Intravenous (IV) pain medication

Before surgery, you'll probably have a slender plastic tube (catheter) inserted into a vein in your hand or arm to give you fluids, sedatives, anesthetics, antibiotics or pain medications. After surgery, your doctor may keep this IV catheter in place to deliver pain medication while you're in the hospital or outpatient recovery area.

Pain relievers, such as opioids (for example, morphine or fentanyl), are usually injected into your IV catheter at regular intervals. Most hospitals also offer patient-controlled analgesia (PCA) — a system that allows you to give yourself a fixed dose of the medication by pushing a button. This way you don't have to ask a nurse for each dose of pain medicine.

The PCA system has built-in safeguards to prevent you from overdosing on pain medication. If you push the button more than once within a set period of time, the dispenser ignores the second request. This gives each dose of pain medicine enough time to work before you receive another dose.

When there's more medication than you need in your bloodstream, you become too sleepy to press the button. When you're no longer drowsy from medication, you'll be able to safely give yourself another dose.

That's why friends or family should never push your PCA button. No one but the person receiving the medication should ever administer a dose.

Epidural analgesia

In epidural analgesia, pain medications are injected through a catheter inserted into the epidural space within your spinal canal but outside your spinal fluid. An epidural catheter is often used for labor and delivery, and sometimes before an operation, such as cesarean section or major abdominal surgery.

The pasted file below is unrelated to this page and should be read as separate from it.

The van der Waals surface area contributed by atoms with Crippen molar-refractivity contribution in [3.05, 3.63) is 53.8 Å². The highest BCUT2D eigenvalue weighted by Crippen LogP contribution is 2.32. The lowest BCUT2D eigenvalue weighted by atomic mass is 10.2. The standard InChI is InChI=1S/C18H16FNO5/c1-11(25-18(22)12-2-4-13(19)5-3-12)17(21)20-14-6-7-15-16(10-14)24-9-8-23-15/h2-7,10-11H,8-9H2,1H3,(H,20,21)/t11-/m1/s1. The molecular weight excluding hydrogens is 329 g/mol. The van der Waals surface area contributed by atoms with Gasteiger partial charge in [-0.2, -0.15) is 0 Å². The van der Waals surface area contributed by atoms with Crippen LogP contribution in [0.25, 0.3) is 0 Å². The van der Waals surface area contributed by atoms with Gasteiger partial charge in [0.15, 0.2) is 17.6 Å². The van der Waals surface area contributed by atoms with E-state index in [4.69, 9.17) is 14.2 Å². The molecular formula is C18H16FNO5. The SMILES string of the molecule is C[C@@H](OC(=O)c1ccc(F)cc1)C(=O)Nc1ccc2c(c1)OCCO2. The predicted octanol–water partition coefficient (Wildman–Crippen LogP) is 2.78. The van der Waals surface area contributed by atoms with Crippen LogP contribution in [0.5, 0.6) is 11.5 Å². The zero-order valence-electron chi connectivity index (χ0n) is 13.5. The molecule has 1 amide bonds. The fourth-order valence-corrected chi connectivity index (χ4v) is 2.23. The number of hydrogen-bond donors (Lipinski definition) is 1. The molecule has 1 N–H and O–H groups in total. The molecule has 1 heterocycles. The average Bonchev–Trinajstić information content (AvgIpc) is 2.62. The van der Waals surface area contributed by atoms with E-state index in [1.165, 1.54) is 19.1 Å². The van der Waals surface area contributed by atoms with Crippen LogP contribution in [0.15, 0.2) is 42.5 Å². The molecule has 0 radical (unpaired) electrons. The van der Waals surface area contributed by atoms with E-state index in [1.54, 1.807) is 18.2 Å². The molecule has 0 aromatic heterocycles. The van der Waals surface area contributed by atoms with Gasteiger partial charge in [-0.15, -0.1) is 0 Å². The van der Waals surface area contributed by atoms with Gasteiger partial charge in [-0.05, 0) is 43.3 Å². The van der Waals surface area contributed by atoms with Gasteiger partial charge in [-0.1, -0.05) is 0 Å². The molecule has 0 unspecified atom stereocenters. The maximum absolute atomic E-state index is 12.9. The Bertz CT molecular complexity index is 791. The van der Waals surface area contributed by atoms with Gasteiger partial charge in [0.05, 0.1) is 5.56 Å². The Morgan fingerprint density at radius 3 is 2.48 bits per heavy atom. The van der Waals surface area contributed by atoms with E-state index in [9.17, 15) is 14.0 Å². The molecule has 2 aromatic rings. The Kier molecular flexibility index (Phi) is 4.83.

The epidural catheter can be left in place for several days if needed to control postoperative pain. A continuous infusion of pain relievers, including numbing medications (local anesthetics) or opioid medications, can be delivered through the catheter to control pain.

Patient-controlled epidural analgesia (PCEA), similar to PCA, enables you to give yourself an extra dose of the pain medication by pushing a button. It, too, has built-in safeguards so that you don't give yourself too much medication.

Spinal anesthesia

Some surgeries can be done with spinal anesthesia. Unlike epidural analgesia, this form of pain relief involves medications injected directly into the spinal fluid.

Spinal anesthesia is easier and faster than epidural analgesia is, but it doesn't last as long because there's no catheter to allow the administration of additional medication. Your doctor can add a long-acting opioid to the spinal medication that can relieve post-surgical pain for up to 24 hours.

Nerve block

A nerve block provides targeted pain relief to an area of your body, such as an arm or leg. It prevents pain messages from traveling up the nerve pathway to your brain. Nerve blocks can be used for outpatient procedures or more-involved inpatient surgery.

If you need only several hours of pain relief, your doctor may inject local anesthetics, such as ropivacaine (Naropin) or bupivacaine (Marcaine), directly into a wound or surgical cut, using a very small needle.